I would like to get through your testimony if possible before we go to the vote, and we will have maybe a half-hour for that. So that is about five to seven minutes for each of you. And, be sure, that there will be opportunity during the question and answer to amplify on anything that you would like to amplify.

    And before we turn to your testimony, let me turn to my ranking member, my good friend from Mississippi, Mr. Taylor.


    Mr. TAYLOR. Mr. Chairman, I am going to follow your excellent lead. Let's go straight to the panel.
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    Mr. BARTLETT. Okay. Thank you very much.

    General Chris Kelly, vice commander for Air Mobility Command; Lieutenant General Donald Hoffman, Deputy Chief of Staff for Air Force Acquisition; Lieutenant General Don Wetekam, Deputy Chief of Staff for Air Force Logistics and Mission Support; and, finally, Dr. Michael Kennedy, Director for Development and Research Coordination for the RAND Corporation.

    Let's begin, General Kelly, with your testimony.


    General KELLY. Thank you, Mr. Chairman.

    Chairman Bartlett, Congressman Taylor, distinguished committee members, thank you for the opportunity to appear before you this evening. General Hoffman, General Wetakam and I are proud to come before you and to discuss the Air Force's Tanker Acquisition and Recapitalization Program.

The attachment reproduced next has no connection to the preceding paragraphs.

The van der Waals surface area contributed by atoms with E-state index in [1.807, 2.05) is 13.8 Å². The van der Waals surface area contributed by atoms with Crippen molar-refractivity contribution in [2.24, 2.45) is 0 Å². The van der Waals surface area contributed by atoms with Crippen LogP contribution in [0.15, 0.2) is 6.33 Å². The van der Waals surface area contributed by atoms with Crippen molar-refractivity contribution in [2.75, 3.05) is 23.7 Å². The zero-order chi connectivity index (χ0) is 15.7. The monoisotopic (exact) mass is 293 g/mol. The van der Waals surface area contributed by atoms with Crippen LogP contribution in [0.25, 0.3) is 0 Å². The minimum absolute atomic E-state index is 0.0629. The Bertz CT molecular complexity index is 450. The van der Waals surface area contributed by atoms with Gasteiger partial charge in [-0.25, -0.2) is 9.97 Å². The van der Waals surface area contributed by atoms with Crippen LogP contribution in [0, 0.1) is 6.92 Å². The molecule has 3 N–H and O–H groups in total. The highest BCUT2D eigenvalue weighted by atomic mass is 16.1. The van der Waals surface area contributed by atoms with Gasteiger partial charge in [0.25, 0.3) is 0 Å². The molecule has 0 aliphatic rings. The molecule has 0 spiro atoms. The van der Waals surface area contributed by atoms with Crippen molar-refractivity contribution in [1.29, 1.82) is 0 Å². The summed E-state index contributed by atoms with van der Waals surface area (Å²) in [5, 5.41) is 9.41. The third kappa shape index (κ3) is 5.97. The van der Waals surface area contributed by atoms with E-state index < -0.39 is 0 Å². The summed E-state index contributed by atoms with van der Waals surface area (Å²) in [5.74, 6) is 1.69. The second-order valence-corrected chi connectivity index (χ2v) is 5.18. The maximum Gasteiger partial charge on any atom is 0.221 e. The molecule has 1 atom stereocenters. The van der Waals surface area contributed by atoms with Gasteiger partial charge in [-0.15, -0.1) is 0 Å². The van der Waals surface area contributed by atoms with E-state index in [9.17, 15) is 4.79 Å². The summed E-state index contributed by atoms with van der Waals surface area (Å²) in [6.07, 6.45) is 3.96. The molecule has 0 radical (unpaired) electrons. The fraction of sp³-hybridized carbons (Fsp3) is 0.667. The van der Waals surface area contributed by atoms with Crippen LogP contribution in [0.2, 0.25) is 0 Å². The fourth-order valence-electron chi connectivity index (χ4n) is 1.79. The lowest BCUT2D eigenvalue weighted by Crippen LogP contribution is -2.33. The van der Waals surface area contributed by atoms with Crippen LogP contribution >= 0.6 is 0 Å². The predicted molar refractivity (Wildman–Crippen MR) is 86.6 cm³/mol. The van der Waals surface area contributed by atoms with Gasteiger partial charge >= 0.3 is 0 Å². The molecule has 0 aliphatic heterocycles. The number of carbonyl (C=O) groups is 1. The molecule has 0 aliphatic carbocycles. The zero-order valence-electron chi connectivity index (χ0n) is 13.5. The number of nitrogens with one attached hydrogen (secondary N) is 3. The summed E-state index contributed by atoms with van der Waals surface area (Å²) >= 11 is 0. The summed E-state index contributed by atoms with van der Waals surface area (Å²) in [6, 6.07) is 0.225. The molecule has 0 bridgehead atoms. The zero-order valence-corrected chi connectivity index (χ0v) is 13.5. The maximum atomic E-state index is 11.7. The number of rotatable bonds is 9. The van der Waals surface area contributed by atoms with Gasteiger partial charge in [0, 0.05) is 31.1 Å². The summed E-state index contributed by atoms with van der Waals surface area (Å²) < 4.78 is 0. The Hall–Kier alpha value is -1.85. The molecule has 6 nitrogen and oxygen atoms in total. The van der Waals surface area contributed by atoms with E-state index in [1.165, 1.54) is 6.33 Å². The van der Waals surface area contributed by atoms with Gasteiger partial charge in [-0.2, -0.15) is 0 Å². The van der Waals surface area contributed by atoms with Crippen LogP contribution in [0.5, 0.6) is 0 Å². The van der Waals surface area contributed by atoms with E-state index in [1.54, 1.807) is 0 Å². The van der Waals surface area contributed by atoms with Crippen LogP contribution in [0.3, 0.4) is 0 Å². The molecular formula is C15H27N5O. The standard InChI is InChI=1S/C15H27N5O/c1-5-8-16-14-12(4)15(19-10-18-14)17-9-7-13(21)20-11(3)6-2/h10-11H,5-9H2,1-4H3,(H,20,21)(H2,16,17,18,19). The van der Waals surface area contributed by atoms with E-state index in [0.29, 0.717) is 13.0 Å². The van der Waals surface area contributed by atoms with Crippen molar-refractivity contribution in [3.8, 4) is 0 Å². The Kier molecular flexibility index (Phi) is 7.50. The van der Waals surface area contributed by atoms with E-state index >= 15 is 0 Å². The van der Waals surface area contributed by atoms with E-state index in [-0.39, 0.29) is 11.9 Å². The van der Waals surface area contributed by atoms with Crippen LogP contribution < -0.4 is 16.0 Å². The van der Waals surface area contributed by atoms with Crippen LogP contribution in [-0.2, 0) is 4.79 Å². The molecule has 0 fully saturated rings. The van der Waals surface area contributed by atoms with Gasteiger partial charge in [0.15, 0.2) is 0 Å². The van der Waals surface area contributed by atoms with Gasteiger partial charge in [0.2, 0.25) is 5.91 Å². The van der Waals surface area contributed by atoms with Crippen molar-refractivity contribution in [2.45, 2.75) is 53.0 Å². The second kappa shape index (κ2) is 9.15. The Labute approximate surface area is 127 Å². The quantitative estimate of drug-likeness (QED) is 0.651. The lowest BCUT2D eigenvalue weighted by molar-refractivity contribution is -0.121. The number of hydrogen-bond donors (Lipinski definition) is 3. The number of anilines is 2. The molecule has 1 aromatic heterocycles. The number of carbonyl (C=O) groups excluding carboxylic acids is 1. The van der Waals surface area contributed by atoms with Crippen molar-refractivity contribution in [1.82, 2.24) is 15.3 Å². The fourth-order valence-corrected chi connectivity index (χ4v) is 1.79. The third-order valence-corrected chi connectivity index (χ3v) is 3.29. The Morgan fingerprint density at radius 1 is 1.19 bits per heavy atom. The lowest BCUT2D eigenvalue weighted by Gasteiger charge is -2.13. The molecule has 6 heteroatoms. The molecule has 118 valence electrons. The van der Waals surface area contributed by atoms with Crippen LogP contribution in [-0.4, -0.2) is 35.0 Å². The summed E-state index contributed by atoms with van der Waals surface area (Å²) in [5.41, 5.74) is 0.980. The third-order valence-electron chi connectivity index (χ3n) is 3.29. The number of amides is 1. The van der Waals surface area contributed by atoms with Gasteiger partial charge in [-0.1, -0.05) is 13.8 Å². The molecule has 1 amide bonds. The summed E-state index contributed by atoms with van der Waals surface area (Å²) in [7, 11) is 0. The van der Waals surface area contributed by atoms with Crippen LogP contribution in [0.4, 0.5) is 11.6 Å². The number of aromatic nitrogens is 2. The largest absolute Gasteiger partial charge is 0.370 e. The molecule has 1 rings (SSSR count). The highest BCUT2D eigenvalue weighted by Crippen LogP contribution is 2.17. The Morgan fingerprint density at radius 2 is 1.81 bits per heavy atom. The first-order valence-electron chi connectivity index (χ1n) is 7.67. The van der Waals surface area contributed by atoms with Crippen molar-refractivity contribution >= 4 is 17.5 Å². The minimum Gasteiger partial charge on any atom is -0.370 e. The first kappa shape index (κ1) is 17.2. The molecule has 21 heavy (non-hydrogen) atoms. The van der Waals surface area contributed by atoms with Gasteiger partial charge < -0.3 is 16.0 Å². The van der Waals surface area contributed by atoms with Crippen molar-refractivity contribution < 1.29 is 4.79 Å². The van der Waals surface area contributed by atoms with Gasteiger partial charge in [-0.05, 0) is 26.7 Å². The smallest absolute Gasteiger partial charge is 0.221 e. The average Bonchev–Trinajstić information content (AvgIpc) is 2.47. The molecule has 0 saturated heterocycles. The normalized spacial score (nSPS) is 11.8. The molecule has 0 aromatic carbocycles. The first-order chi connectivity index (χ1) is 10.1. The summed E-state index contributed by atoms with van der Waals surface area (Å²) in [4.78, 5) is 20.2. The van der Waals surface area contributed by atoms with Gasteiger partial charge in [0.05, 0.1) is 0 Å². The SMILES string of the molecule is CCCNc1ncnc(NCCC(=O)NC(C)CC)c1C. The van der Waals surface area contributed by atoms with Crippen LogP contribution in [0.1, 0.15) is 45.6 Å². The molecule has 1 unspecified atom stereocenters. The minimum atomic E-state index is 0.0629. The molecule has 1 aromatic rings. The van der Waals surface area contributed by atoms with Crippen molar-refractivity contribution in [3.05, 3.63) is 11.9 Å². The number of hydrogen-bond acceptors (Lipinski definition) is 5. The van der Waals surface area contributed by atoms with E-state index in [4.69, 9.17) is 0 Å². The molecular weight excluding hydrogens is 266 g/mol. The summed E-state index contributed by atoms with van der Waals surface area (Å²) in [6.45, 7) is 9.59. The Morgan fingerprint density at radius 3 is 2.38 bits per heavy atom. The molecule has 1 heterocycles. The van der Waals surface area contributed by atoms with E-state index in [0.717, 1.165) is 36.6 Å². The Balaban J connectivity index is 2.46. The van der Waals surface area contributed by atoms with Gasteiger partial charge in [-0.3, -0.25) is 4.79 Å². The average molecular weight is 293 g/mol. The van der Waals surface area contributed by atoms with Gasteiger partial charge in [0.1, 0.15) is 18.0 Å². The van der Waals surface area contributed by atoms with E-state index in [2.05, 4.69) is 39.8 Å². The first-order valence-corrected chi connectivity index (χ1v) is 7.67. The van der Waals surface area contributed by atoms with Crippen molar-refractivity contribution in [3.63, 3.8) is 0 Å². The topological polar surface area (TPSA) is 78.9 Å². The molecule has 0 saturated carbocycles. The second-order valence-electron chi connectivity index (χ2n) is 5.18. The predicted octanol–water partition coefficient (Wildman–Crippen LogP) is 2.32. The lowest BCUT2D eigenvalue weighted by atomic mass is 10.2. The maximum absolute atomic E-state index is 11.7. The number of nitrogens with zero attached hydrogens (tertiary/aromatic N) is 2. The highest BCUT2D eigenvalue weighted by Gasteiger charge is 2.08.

As the vice commander of Air Mobility Command, I will cover daily tanker operations, joint tanker requirements and the impact of our aging tanker fleet on mission accomplishments.

    At an average age of over 45 years, our Eisenhower era KC–135 fleet is the oldest combat weapons system in the United States Air Force. Thanks to the tireless efforts of our total force airmen, our civilians and contractors and supported by a state-of-the-art tanker airlift control center, Air Mobility Command manages this task 24 hours a day, 7 days a week, every day of the year. And we accomplish this task with little fanfare or notice.
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    We are very proud of the Air Force's air refueling fleet. We believe it clearly provides our nation and its leaders a day one option.

    On behalf of the men and women of Air Mobility Command, we appreciate the support provided by the Congress, and we look forward to working with this committee to meet our air refueling obligations and satisfy our future joint war fighter needs.

    The Air Force will acquire any replacement tanker through a fair and open competition of all alternatives.

    Thank you for the opportunity to provide this statement for the record, and I look forward to answering your questions a little later this evening.

    [The prepared statement of General Kelly can be viewed in the hard copy.]

    Mr. BARTLETT. Okay.